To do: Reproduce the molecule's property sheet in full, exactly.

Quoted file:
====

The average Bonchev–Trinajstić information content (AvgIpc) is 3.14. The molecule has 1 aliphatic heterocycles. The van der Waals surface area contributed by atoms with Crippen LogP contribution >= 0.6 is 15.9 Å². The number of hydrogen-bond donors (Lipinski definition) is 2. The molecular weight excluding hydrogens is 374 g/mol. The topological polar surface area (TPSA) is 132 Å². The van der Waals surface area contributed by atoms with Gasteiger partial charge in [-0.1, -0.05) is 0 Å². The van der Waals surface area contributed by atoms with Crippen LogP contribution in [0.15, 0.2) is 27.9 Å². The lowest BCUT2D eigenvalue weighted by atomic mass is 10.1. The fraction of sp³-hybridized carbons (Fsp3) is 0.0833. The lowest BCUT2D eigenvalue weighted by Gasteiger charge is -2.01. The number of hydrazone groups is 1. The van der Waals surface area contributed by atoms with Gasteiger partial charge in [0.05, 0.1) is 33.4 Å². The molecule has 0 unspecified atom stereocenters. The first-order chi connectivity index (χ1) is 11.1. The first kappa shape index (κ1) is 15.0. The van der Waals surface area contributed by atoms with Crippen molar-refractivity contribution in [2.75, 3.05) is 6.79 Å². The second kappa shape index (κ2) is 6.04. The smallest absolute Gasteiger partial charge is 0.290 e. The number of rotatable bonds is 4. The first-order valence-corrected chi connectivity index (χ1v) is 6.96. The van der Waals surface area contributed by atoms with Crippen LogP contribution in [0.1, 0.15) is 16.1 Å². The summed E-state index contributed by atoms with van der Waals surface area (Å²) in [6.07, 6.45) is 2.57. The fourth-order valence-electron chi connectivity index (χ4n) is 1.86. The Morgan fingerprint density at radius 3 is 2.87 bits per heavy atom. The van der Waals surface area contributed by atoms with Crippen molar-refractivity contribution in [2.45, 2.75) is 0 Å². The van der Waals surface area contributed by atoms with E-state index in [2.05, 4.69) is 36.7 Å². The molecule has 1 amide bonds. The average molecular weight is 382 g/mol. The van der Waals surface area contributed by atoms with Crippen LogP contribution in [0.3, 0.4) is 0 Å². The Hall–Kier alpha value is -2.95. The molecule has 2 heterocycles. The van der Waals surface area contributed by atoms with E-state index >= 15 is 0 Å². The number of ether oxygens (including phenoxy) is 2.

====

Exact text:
The average Bonchev–Trinajstić information content (AvgIpc) is 3.14. The molecule has 1 aliphatic heterocycles. The van der Waals surface area contributed by atoms with Crippen LogP contribution >= 0.6 is 15.9 Å². The number of hydrogen-bond donors (Lipinski definition) is 2. The molecular weight excluding hydrogens is 374 g/mol. The topological polar surface area (TPSA) is 132 Å². The van der Waals surface area contributed by atoms with Gasteiger partial charge in [-0.1, -0.05) is 0 Å². The van der Waals surface area contributed by atoms with Crippen LogP contribution in [0.15, 0.2) is 27.9 Å². The lowest BCUT2D eigenvalue weighted by atomic mass is 10.1. The fraction of sp³-hybridized carbons (Fsp3) is 0.0833. The lowest BCUT2D eigenvalue weighted by Gasteiger charge is -2.01. The number of hydrazone groups is 1. The van der Waals surface area contributed by atoms with Gasteiger partial charge in [0.05, 0.1) is 33.4 Å². The molecule has 0 unspecified atom stereocenters. The first-order chi connectivity index (χ1) is 11.1. The first kappa shape index (κ1) is 15.0. The van der Waals surface area contributed by atoms with Crippen molar-refractivity contribution in [2.75, 3.05) is 6.79 Å². The second kappa shape index (κ2) is 6.04. The smallest absolute Gasteiger partial charge is 0.290 e. The number of rotatable bonds is 4. The first-order valence-corrected chi connectivity index (χ1v) is 6.96. The van der Waals surface area contributed by atoms with Crippen LogP contribution in [0.1, 0.15) is 16.1 Å². The summed E-state index contributed by atoms with van der Waals surface area (Å²) in [6.07, 6.45) is 2.57. The fourth-order valence-electron chi connectivity index (χ4n) is 1.86. The Morgan fingerprint density at radius 3 is 2.87 bits per heavy atom. The van der Waals surface area contributed by atoms with Crippen molar-refractivity contribution in [2.45, 2.75) is 0 Å². The van der Waals surface area contributed by atoms with E-state index in [2.05, 4.69) is 36.7 Å². The molecule has 1 amide bonds. The average molecular weight is 382 g/mol. The van der Waals surface area contributed by atoms with Crippen LogP contribution in [0.3, 0.4) is 0 Å². The Hall–Kier alpha value is -2.95. The molecule has 2 heterocycles. The van der Waals surface area contributed by atoms with E-state index >= 15 is 0 Å². The number of ether oxygens (including phenoxy) is 2.